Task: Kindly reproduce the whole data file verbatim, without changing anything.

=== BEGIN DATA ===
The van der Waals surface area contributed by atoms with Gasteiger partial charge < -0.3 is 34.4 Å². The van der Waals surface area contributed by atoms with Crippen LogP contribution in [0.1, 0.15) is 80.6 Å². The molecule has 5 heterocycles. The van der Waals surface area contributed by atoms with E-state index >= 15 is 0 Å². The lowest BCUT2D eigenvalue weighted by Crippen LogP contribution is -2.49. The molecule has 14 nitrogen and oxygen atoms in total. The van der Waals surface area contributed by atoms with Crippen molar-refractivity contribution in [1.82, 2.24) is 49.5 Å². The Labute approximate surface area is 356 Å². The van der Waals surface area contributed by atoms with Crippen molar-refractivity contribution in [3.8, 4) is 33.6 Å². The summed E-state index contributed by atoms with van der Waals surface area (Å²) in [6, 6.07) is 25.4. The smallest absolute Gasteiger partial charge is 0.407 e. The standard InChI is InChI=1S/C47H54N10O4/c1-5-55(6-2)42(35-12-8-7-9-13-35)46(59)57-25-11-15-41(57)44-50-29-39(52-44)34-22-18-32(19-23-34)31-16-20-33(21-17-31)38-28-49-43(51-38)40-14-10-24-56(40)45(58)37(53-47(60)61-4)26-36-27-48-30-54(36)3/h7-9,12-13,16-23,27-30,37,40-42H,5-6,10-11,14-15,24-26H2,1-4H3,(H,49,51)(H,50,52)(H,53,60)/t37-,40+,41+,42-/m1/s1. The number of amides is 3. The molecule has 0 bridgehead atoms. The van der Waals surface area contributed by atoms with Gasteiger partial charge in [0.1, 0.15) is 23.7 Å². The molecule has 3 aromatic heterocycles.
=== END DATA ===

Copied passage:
The van der Waals surface area contributed by atoms with Gasteiger partial charge < -0.3 is 34.4 Å². The van der Waals surface area contributed by atoms with Crippen LogP contribution in [0.1, 0.15) is 80.6 Å². The molecule has 5 heterocycles. The van der Waals surface area contributed by atoms with E-state index >= 15 is 0 Å². The lowest BCUT2D eigenvalue weighted by Crippen LogP contribution is -2.49. The molecule has 14 nitrogen and oxygen atoms in total. The van der Waals surface area contributed by atoms with Crippen molar-refractivity contribution in [1.82, 2.24) is 49.5 Å². The Labute approximate surface area is 356 Å². The van der Waals surface area contributed by atoms with Crippen molar-refractivity contribution in [3.8, 4) is 33.6 Å². The summed E-state index contributed by atoms with van der Waals surface area (Å²) in [6, 6.07) is 25.4. The smallest absolute Gasteiger partial charge is 0.407 e. The standard InChI is InChI=1S/C47H54N10O4/c1-5-55(6-2)42(35-12-8-7-9-13-35)46(59)57-25-11-15-41(57)44-50-29-39(52-44)34-22-18-32(19-23-34)31-16-20-33(21-17-31)38-28-49-43(51-38)40-14-10-24-56(40)45(58)37(53-47(60)61-4)26-36-27-48-30-54(36)3/h7-9,12-13,16-23,27-30,37,40-42H,5-6,10-11,14-15,24-26H2,1-4H3,(H,49,51)(H,50,52)(H,53,60)/t37-,40+,41+,42-/m1/s1. The number of amides is 3. The molecule has 0 bridgehead atoms. The van der Waals surface area contributed by atoms with Gasteiger partial charge in [0.1, 0.15) is 23.7 Å². The molecule has 3 aromatic heterocycles.